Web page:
The Red Carpet. I’ve walked a red carpet once. No lie. The event was a US Premiere of a film for AFI Film festival. It was held (wait for it) in Beverly Hills at AMPAS, the American Motion Picture Arts and Sciences. The Oscars place. On the sidewalk outside, there it was: red carpet. And velvet ropes along either side. I saw them, and gulped. My friend urged me hold my head up high, smile, and walk with confidence. I did. The paparazzi ignored us plebes, though. I also had a brush with a red carpet and awards ceremony almost exactly a year ago. A high-school friend was nominated for a Grammy, so I accompanied her to the Grammy Special Awards and Reception. Roped off red carpet ...Read More
Oral History training February 20th as part of effort to complete an oral history project for the Spirit Lake Centennial Celebration. The link leads to fellow blogger Miriam at Ancestories; she’s got all the details.
NMAAHC launches an online museum before its physical museum is constructed. Sponsored by the Smithsonian, the site hosts online holdings from its own archives and includes a Memory Book where people who to tell their own stories (mostly text-based) and submit images may do so. [via WRT] The virtual museum has lots and lots to explore.
The site makes prominent use of tags. So the Sojourner Truth entry, for example, is tagged women’s rights, abolition, activism, autobiography. The flash-based navigation widget toward the top of the page (or in a larger, separate window) allows you to explore different connections, from moments in history to topics to persons. You can follow threads that connect one to the next. With each click, the navigation widget loads up a new page and redraws new connections.
The virtual museum has ties to StoryCorps. There a page with 45 audio excerpts of StoryCorps Griot interviews. Go. Click. Listen.
Studs Terkel’s Hope Dies Last has been my bedtime reading of late. Studs interviewed a number of people (post 9/11) on the topic of hope. (The book was published in 2003.) The book has stories from a range of people, ranging from notable figures (Paul Tibbets, pilot of the Enola Gay) and John Kenneth Galbraith, elected officials, teachers, clergy, musicians, activists, organizers, students, and more.
I’m not quite done with the book, but today—the day after Super Tuesday, which is also Ash Wednesday—is a good day to write about it. (I’m giving up reading political blogs for lent, a hard thing to do today, especially, since my state held an election yesterday. The upside is that posting here ought to increase accordingly. )
On this site, I veer away from politics and religion. Still, hope runs through both of those topics. And today, a little of politics and a little of religion, and a lot of oral history find common ground in Terkel’s book. Hope Dies Last offers a fascinating glimpse into contemporary history. These are the stories that aren’t “before my time” but during my ...Read More
[UPDATED] My story about last Saturday’s Storycorps is coming. It’ll be a big photo essay. Lotsa details. Alas, tho, it’s been one of those weeks, so it’s not done yet. Here’s a wee preview – the end product, the disk. (click thumbnail to enlarge)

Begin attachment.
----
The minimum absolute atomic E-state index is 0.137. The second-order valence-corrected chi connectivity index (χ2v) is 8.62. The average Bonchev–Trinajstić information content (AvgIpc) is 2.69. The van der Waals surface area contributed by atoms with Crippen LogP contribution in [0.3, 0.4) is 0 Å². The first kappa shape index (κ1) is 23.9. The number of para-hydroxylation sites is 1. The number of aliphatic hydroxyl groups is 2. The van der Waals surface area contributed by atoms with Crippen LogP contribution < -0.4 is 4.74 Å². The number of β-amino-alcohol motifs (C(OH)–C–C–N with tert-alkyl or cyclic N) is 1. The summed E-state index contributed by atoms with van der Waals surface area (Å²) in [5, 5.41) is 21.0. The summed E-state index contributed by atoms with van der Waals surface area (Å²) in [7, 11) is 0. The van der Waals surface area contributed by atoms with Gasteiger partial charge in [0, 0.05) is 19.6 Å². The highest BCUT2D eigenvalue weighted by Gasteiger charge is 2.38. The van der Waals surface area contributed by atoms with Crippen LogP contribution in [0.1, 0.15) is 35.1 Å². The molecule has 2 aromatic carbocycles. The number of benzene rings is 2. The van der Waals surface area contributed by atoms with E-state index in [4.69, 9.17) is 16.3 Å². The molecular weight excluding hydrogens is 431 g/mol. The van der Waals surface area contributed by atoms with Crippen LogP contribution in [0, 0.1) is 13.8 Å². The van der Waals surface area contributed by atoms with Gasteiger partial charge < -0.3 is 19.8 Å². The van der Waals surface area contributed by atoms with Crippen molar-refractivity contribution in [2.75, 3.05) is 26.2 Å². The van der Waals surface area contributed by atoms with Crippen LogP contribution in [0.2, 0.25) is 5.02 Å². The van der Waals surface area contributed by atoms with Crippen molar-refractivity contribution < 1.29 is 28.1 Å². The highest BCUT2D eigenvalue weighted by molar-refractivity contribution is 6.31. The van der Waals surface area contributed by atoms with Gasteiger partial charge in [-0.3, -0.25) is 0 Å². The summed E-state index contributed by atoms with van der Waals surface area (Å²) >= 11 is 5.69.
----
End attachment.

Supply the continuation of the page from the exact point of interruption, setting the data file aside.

Update: It’s here!!. Oh, and the L.A. Times did a story on StoryCorps in MacArthur Park
I love the internets. Yesterday, I did a news roundup and saw that a lecture would be taking place today in Syracuse at the Erie Canal Museum. I drooled at the topic: Myth and History. When family or community stories are mythologized – whether by accident or on purpose – and how this isn’t so great for future generations. I’d love to go. Now, I live in the Los Angeles area, so of course I wasn’t able to get there. But I happen to notice that Apple of Apple’s tree recently blogged about a house in Syracuse. Hm. Is Apple close to Syracuse? Does she know about the lecture? Is her schedule free? I sent her an email. Her answers: Yes, She does now, and Yes!!! Color me stoked.
At Creating Lifelong Learners, Mathew kicks off the Digital Storytelling Blog Carnival. The carnival is monthly, and is geared toward video (if you’ve seen my movie, Interviewing my Mom about her Mom, you know that ‘video’ is subject to wider interpretations). A good set of links if you’re interested in telling stories using digital video. Submit entries here.
Here’s a roundup of stories about oral history in the news. One is for an event that takes place in Syracuse, NY, tomorrow at the Erie Canal Museum. Wish I could be there.
Syracuse, NY, Saturday, January 19, 1pm: Erie Canal Museum’s speaker series starts off with a session I’d like to attend: “Robert Arnold kicks off the series with “Myth and History: Distilling the Truth.” Sometimes accidentally and sometimes purposefully we mythologize our family and community histories, offering the future no service by doing so.”
Daily Mail (UK) reviews Studs Terkel’s book, Touch and Go, and gives a bit of profile of the man, telling how interactions with the residents of his parents’ boarding house shaped him: “These waifs and strays were the making of Terkel, teaching him how to listen and how to feel empathy.”